In The Shop: Twist Grip Sensor Issues

Twist Grip Sensor Issues

In recent years, Harley Davidson has eliminated the need for throttle cables on a number of their models. The throttle, instead, is governed by wire and is now part of the motorcycle’s electrical system. Elimination of throttle cables allows for a cleaner look around the handlebars. It is also one less thing that needs to be inspected, maintained, and adjusted.

There are three main components that work together in order to create throttle in a throttle by wire assembly: The twist grip sensor, induction module/throttle control actuator, and the ECM (electronic control module). We mention induction module and the throttle control actuator together because Harley’s’ can only be purchased as one component. They share the same part number and there is no instruction to separate one from the other. In fact, we highly recommend not tampering with the throttle control actuator in any way.

The twist grip sensor has two sets of magnetic sensors that send signals to the electronic control module. The ECM controls all electrical functions on the motorcycle. It allows the twist grip sensor to communicate with the throttle control actuator. The actuator includes a geared permanent magnet DC motor and two sealed automotive style throttle position sensors which are located on the induction module body.

Harley’s throttle by wire assembly can have issues. If there is an error, the system will go into one of three different failure modes. If one signal is lost from the twist grip sensor, the ECM will put the motorcycle into limited performance mode. In this mode, throttle response is slower and full performance is impossible to achieve.

If both signals are lost from the twist grip sensor, the ECM will not be able to determine what the operator is wanting to do. The ECM will then go into forced idle mode. In this mode, there can be only slightly more throttle over idle. However, you should be able to get the bike through a few gears as there is also some spark advance allowed.

If the DC motor is lost in the throttle actuator or one or both of the throttle position sensors are lost, the ECM will put the bike into “limp mode”. This mode limits the motor to only an idle. “Limping” home will be difficult but possible. Just hope there are no steep hills along the way.

If your Harley is experiencing any of these symptoms, there will, almost always, be a corresponding diagnostic error code. The code you find may help you to determine the origin of the failed signal. The majority of the time, it has been our experience to find a bad twist grip sensor. We have, however, also diagnosed bad throttle actuators, ECM’s and worn pin connections at the throttle control actuator. It is very important to have access to an electrical manual for your year and model when trying to diagnose any of these issues.

Discussion
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13 Responses to “In The Shop: Twist Grip Sensor Issues”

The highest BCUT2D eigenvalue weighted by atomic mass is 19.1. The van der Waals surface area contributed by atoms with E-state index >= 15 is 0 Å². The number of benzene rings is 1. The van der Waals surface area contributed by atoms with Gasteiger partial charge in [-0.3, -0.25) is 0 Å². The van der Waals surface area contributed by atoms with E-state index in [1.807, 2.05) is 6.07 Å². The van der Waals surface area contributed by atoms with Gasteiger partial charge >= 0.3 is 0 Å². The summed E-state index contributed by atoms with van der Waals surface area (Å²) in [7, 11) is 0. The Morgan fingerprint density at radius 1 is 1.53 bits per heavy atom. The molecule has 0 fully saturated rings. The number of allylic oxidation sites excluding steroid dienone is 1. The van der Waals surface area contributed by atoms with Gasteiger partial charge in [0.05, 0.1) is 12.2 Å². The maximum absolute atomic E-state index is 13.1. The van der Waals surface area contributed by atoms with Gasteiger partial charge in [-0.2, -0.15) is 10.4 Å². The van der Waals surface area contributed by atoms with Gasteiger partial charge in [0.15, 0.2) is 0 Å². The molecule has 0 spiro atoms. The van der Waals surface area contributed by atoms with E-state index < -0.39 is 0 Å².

1. Warren Ramsey

    Changed handlebars on a 2009 flhx. Also changed out the tbw sensor. Connected all connections back together. Tried to start bike. Bike will turn over but will not start

    Reply
  2. Dale long

    I would much rather have cables. Very little maintenance and should last the lifetime of the bike. Electric throttles can easily malfunction requiring professional assistants and very expensive to fix. I don’t see this as an improvement.

    Reply
    • Scott Hughes

      I’m experiencing “surging” automatic acceleration bursts. Do you think that this could be caused by a bad twist grip sensor? 2012 Roadking.

      Reply
  3. Howard Stumpf

    Also, if one gets apes, one must use the Harley extended wire or the resistance changes in the wire and will not work. I am not an expert at this as you all are, so I know you know what I am talking about. I had a lot of problems with this as I was adding 15″ apes and had to extend the cables for the Twist Grip Sensor. Would you all discuss this issue?

    Reply
  4. LEO

    I have a 2015 Road King with TGS issues, I took it to the dealership and they’re diagnosing the ECM may have gone bad…which means I may be $500+ in the hole. Technology is great until it isn’t I guess.

    Reply
    • LEO

      Fastforward to Aug 2018, my Road King had its TGS swapped and the error codes went away for a few months; guess what? They’re back again like a chronic rash! I’m super ticked off this is a recurring problem. Makes me think whether I should swap it for a mechanical throttle sensor…

      Reply
  5. gmnpajasso

    I was looking for a step by step video to install the TPS on my 2008 Electric Glide Standard.

    Reply
  6. LEO

    I just had my twist grip sensor swapped on my 2015 Road King. I wanted to do it myself but I wasn’t sure it was the culprit of my check engine trouble codes. Turns out I was right but I ended up having my dealership do it for me. Good thing is, no more check engine light warnings anymore!

    Reply
  7. Matthew Walter Hardisty

    My 08 ultra classic cvo has a throttle issue.it drops to idle,and if I shut it off and restart it I get throttle back for a short time,but it drops back to idle.any ideas?

    Reply